I do not buy those words, sacred and secular,
They’ve rent the world in two.
They take the magic from how a speck of dust catches the light
Or how the cadence of footfall is poetry.
They make too much of church casseroles
that do not feed the multitudes.
Blind adult eyes
Miss the current of wonder in each atom.
Imago Dei, we walk around
Blind to veiled glory
We use our hands for the washing up—
Slathering lotion, we repair our raisin fingers
Blind to the miracle
Of water, soap,
and how all things can be made new.
It’s so like dust to forget—
We look in the mirror and God
Is made in our tired image.
We see him in our liturgies
But cannot find him in the dirt and dirty dishes.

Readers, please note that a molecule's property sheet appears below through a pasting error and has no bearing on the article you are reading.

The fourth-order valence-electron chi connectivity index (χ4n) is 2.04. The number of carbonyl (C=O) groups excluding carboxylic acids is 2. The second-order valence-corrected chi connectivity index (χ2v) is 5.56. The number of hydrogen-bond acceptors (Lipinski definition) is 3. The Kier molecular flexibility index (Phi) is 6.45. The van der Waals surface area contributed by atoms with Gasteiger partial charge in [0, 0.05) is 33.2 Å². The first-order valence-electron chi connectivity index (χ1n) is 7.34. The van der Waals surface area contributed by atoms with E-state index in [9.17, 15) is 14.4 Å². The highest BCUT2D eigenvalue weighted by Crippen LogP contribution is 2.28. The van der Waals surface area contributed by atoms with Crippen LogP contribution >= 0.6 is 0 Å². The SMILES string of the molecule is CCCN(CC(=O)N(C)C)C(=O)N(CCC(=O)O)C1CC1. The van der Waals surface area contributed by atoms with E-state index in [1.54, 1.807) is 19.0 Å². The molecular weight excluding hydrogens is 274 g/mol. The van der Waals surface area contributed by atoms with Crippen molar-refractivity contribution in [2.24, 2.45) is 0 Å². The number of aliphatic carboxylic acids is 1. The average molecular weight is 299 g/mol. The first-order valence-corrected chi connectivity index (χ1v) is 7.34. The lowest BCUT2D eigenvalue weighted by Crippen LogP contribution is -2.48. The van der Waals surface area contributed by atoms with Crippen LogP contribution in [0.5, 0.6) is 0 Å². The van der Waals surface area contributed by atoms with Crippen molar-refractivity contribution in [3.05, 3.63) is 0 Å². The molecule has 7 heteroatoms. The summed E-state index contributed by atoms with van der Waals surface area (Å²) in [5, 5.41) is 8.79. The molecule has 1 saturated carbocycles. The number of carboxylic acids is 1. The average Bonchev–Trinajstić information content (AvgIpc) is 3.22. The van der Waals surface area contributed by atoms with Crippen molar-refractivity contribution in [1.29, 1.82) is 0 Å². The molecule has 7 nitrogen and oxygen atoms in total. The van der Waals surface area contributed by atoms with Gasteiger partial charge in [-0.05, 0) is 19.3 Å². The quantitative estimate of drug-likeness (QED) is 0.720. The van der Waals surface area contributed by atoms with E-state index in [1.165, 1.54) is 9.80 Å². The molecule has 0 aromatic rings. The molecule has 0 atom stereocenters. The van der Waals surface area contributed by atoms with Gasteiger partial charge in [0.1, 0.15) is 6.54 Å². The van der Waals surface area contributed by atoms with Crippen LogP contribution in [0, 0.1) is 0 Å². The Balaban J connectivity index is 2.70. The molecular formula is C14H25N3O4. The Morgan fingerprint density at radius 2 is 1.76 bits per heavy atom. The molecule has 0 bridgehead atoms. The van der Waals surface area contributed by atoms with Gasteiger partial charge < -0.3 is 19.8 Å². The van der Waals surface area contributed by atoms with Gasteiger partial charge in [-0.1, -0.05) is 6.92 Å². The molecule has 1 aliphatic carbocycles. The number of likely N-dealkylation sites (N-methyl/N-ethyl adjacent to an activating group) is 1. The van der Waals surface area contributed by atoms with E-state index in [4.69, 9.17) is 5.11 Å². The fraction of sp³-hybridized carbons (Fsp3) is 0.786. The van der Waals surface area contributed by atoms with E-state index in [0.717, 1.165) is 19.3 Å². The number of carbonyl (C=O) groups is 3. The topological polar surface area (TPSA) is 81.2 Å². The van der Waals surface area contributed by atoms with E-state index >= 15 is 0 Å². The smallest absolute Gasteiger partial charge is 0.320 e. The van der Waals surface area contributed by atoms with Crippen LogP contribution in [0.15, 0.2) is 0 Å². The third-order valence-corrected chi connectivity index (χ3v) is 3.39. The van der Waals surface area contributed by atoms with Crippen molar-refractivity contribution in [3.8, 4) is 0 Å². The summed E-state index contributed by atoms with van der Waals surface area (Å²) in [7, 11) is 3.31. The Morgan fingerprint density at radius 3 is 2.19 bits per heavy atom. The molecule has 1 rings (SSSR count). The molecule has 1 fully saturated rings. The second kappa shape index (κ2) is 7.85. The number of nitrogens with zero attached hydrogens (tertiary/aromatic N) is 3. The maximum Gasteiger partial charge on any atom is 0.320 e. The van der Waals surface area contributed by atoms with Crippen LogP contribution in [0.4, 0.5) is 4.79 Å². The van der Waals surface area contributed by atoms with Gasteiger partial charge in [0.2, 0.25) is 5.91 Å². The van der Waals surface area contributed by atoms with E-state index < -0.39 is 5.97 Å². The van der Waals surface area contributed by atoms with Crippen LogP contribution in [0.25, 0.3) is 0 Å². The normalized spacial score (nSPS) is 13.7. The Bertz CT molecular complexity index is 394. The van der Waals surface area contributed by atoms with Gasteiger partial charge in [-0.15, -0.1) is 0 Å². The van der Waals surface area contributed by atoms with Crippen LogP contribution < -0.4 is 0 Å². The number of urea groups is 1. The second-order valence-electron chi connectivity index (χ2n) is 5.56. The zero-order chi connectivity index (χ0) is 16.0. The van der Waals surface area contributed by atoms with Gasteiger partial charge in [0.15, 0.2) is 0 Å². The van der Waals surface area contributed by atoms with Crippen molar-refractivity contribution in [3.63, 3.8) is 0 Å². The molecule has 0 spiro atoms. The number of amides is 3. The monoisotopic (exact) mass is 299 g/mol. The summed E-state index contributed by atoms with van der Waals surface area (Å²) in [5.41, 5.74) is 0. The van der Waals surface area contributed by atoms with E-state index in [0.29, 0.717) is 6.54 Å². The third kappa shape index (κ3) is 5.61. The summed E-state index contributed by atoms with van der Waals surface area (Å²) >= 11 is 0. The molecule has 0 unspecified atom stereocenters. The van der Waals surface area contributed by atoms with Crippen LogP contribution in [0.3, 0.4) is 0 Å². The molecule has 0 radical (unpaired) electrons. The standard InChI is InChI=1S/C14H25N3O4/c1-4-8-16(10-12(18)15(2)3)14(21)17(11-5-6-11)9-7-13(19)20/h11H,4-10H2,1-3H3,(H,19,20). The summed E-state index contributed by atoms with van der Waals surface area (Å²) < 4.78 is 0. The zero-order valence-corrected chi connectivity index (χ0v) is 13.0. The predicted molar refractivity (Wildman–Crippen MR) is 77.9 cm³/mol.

Dust to dust.
But what is God
Other than our dust,
our bread and wine?
How do we know God—
Except through blood and water?
Let me grasp the stuff of earth to find the stuff of God.
Poets, draw lines in sand, show me the beauty of dust.
Singers, play the music of the Star,
But give me, too, the magic in the straw and blood of the manger.
Preachers, show me the poetry of shepherds running,
How the good news makes our tired lungs rejoice.
It is all holy.
Teach me to feel the divine spark on an ordinary Wednesday.
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